It can take months to resolve a simple grievance. At the post office where i work, we were able to quickly defend our breaks by using a direct action approach.
I’m a city carrier assistant (CCA) — part of the lower-paid second tier of letter carriers — in Naples, Florida. CCAs in the United States have a retention rate of around 20%.
Each day, letter carriers begin by sorting mail and loading it into their trucks. Monday through Saturday, we take a 10-minute break in my office before we go out to deliver mail.
We used to take our Sunday breaks together. As a sign of our camaraderie, we would each chip in for donuts or coffee.
In April, however, the Postal Service changed the way it does Sunday package runs. (On Sundays we don’t deliver letters, just parcels, mainly for Amazon.) They had half the workforce coming in first to load trucks, and the other half coming in later to start deliveries — and we were no longer allowed to take our Sunday morning break in the office.
In the middle of summer, we all went back to the old ways of loading and delivering. Everyone was back to clocking into the same time every Sunday at 8:30 a.m.
Management insisted that we take Sunday morning breaks as a group. They wanted us to get on the road and take our breaks in the heat.
“It’s Break Time”
My alarm went off on Sunday, August 21 at 9 a.m. as it does every Monday through Friday. I said what I usually say those days: “It’s break time, ladies and gentlemen.” Three other workers and I started walking towards the break room.
Our supervisor stated, loudly, in front of all of us on the loading dock, that there’s no breaks on Sundays. We just shrugged it off and went into the break room. He was standing right next to us a minute later.
He stated that we had two options. Either go home, or get back to work after our 10-minute street break.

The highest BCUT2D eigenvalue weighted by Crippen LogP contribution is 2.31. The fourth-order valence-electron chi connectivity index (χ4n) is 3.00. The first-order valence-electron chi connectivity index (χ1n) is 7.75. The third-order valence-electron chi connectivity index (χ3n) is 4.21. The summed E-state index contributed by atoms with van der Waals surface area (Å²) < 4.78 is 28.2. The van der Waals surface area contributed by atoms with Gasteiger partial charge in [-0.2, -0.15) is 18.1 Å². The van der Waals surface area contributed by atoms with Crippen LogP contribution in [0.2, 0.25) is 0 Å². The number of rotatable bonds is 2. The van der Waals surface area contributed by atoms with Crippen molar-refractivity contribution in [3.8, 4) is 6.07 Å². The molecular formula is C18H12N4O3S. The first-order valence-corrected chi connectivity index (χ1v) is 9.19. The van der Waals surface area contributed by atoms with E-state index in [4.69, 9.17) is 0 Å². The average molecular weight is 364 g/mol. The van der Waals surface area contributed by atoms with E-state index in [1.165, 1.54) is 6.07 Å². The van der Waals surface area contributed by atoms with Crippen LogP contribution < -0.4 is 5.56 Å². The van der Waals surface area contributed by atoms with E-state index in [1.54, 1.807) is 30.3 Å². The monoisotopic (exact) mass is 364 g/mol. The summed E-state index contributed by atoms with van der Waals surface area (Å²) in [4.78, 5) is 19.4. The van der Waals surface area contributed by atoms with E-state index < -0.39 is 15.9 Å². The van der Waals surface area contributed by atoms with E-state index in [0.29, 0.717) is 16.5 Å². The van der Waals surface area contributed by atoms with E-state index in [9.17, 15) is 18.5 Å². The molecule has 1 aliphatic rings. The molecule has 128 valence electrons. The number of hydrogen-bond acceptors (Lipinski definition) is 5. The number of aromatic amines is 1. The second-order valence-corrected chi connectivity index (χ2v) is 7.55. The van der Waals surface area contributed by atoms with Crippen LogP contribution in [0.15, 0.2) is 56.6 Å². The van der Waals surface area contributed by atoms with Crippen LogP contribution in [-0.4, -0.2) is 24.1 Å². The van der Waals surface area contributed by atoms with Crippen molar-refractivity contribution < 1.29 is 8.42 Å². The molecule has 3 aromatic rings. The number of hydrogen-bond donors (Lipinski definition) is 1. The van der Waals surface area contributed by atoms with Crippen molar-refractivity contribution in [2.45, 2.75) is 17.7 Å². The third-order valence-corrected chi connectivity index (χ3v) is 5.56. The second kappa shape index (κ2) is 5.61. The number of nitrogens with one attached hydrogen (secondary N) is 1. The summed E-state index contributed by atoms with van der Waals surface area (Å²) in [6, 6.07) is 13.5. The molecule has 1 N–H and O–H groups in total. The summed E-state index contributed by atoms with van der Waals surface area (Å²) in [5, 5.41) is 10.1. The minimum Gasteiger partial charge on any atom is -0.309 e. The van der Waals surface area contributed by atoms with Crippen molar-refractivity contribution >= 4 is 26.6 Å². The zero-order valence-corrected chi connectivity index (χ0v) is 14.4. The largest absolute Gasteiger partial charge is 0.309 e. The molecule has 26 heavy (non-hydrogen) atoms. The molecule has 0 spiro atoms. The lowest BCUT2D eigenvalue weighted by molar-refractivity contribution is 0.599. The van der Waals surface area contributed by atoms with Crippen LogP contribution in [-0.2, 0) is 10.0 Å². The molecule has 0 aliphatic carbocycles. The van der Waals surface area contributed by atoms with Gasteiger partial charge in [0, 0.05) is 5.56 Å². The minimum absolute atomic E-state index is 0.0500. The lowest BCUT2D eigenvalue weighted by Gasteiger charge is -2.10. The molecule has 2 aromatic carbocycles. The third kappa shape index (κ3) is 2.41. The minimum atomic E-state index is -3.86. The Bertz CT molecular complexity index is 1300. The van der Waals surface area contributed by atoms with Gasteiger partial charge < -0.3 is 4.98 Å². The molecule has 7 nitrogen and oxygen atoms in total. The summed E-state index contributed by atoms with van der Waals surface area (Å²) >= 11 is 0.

We weren’t expecting an ultimatum. The four of us looked at one another, and we all agreed to go home. We all scanned our badges and went to our cars in shock.
When I got back from work, I wrote up a report and posted it on one the Facebook groups that caters to union letter carriers. My post received 500 likes and lots of positive feedback.
Monday morning saw our union president and postmaster have discussed the situation and began to work out a solution.
A few days later, management called us all together to explain the new memorandum. This would give us back our Sunday morning break, provided that we have loaded our trucks. It was posted near the schedule so that everyone could see it.
Twice during the week I was also called into meetings with management — once to discuss my attendance, and once to be asked a bunch of open-ended questions, such as “Was this premeditated? Were you planning all this?” I told them yes, of course I was planning to take a break. But I wasn’t issued any discipline.
The next Sunday, I brought some juice and donuts to my co-workers before they began delivering packages in the Florida heat.
My co-workers had a hard time adjusting to the fact that we were going home on Sunday. The majority are happy with the result. Now every CCA across Naples — not just in my office — gets to take a break inside on Sundays.
The day before, a brand new CCA began his career. He was busy loading his truck when he decided to return home. After years of being a bad boss in New York and having no union, he moved to Florida.
He is not bitter towards me or the others who took action. Instead, witnessing from the beginning of his career the power of a union, he’s proud to be union and excited to get active. He attended his first union meeting recently.
Perhaps this will increase the Postal Service retention rate, and help build a stronger union. I’d say that’s a victory.